The second installment in Sakari Oramo's superb hybrid SACD cycle of the symphonies of Carl Nielsen on BIS presents the Symphony No. 1 in G minor and the Symphony No. 3, "Sinfonia espansiva," two ruggedly independent works that reflect the composer's late Romantic style yet point to the modernism to come. While the Symphony No. 1 was influenced by Brahms and offers a rich harmonic language, propulsive rhythms, and a fairly homogenous orchestral palette, the Symphony No. 3 is striking for its reliance on unfolding counterpoint and long-breathed lines, and most notable for the use of wordless parts for soprano and baritone voices in the pastoral slow movement. These performances by Oramo and the Royal Stockholm Philharmonic Orchestra are exceptional for their stunning power and spacious feeling, though the crisp details and focused sound quality will be the biggest draw for audiophiles.
In 1962, when Leonard Bernstein chose to record Carl Nielsen’s Fifth Symphony, this provided the composer with a wider international breakthrough some thirty years after his death. The work has since been hailed as one of the greatest symphonies of the twentieth century, but at its first performances during the early 1920’s audiences were less enthusiastic, finding it puzzling and difficult to understand.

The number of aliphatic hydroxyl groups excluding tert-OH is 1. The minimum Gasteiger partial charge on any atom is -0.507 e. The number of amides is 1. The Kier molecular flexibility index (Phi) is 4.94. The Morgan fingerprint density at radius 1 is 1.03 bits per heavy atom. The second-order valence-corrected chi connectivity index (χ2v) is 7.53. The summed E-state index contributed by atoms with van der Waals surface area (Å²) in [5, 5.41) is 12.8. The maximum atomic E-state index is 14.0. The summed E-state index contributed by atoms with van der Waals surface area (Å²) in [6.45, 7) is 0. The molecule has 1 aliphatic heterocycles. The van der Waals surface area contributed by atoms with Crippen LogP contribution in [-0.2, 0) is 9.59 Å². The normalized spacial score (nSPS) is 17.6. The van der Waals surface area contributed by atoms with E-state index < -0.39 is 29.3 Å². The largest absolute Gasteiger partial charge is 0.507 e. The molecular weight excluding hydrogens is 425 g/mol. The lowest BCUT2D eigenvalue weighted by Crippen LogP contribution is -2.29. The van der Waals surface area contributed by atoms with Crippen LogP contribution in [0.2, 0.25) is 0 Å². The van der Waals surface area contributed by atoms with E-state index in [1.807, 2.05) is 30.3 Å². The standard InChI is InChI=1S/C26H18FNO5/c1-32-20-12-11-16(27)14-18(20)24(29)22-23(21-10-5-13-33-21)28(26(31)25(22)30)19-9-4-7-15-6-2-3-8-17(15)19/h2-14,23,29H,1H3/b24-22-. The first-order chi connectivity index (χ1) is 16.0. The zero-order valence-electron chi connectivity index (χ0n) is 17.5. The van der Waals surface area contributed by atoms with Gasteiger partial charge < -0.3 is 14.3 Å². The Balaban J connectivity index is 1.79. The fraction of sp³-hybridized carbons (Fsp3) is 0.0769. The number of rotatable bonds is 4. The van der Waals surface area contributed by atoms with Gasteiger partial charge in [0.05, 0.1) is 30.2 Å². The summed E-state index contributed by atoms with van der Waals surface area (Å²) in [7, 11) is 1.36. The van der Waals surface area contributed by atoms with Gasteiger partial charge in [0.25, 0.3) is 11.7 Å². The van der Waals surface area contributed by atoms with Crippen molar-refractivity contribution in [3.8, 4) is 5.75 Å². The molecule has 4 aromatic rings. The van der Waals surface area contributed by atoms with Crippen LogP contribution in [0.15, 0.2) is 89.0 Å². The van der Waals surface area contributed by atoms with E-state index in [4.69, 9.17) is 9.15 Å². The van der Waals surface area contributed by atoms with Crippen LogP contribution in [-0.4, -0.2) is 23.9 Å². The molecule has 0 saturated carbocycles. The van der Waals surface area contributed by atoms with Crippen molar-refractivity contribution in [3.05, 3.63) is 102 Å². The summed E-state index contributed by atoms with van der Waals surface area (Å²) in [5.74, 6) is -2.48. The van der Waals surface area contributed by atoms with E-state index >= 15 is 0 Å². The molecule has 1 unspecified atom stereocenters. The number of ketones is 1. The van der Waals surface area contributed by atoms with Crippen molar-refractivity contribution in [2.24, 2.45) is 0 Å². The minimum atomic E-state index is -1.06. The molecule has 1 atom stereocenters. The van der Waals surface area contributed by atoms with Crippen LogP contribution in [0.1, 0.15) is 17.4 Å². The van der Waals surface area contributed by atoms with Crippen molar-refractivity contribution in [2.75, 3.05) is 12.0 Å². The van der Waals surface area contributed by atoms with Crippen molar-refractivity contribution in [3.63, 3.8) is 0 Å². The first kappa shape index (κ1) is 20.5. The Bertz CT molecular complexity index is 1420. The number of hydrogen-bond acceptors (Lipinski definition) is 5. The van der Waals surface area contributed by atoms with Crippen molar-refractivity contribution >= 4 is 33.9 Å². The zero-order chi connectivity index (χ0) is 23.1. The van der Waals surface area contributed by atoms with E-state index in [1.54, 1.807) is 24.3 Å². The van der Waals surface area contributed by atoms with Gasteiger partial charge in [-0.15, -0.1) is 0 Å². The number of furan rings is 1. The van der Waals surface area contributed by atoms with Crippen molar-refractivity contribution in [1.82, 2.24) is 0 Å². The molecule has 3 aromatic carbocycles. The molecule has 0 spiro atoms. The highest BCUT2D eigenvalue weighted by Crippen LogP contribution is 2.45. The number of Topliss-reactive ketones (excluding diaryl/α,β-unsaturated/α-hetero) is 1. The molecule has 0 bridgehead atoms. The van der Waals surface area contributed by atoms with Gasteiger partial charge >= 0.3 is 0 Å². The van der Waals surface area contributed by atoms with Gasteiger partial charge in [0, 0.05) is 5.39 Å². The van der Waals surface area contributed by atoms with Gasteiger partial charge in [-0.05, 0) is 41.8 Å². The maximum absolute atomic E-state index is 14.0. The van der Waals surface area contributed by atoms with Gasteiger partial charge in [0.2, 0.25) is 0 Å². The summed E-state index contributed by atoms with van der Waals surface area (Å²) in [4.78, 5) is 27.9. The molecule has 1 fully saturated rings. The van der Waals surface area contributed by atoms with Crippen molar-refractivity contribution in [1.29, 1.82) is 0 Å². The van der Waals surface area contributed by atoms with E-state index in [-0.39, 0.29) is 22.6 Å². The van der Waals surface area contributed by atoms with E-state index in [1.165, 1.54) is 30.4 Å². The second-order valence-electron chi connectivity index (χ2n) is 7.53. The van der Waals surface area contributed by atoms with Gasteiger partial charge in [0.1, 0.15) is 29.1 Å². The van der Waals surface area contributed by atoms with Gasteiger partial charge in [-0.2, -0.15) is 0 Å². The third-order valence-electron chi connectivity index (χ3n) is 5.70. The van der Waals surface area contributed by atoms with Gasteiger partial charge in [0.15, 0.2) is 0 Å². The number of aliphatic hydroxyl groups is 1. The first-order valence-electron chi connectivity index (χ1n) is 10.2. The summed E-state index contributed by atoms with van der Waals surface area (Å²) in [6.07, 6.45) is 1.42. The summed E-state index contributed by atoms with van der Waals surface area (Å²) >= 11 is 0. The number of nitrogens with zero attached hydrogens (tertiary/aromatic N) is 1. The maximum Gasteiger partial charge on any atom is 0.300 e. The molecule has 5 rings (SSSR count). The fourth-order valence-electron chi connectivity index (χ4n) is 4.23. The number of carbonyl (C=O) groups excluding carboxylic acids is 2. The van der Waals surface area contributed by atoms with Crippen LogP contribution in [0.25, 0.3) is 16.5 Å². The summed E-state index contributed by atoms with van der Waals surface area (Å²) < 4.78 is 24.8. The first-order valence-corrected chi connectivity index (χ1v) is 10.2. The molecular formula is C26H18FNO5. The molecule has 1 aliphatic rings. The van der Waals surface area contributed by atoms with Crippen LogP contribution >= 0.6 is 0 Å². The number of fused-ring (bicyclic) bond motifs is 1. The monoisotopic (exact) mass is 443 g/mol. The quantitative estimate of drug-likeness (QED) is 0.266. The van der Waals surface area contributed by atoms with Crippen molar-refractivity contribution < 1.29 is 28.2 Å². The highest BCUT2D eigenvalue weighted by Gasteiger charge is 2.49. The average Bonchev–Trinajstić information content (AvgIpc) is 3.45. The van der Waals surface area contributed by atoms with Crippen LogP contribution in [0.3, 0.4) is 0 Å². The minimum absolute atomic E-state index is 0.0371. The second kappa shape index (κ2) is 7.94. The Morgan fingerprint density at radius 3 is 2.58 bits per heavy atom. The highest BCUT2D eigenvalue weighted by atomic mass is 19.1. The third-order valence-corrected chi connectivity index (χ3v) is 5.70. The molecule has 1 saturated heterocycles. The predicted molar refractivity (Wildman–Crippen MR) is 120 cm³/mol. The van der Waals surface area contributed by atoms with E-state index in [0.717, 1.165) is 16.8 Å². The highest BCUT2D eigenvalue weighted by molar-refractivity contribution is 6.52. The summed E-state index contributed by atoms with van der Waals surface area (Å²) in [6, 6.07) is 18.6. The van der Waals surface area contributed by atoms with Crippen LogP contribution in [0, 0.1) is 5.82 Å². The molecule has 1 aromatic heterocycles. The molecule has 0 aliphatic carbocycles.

Carl Nielsen (1865-1931) is Denmark's most famous composer. He studied with Niels Wilhelm Gade at Copenhagen Conservatory and went on study trips to Germany, Austria, Italy and France. Nielsen was court music director in Copenhagen and taught at the Royal Danish Conservatory. His works display strong counterpoint and polytonality as well as traditional melody shapes.
In her third release for EMI Classics the energetic young Norwegian violinist continues the idea of Nordic and Russian concerto pairings established with Sibelius and Prokofiev Concertos on her first album. Here the famous romance of Tchaikovsky’s well-loved violin concerto and Scandinavian poise and unique colouring of Nielsen’s concerto are presented in a rare coupling together on disc.
Raised in the Danish countryside as the son of a poor folk musician, Carl Nielsen possessed indomitable courage and infinite curiosity: qualities that helped him develop into one of the greatest symphonists of the 20th century and eventually Denmark’s national composer. This box set collects the acclaimed live recording series of Nielsen’s complete symphonies and concertos by the New York Philhamonic, Music Director Alan Gilbert, and soloists Nikolaj Znaider, Robert Langevin, and Anthony McGill.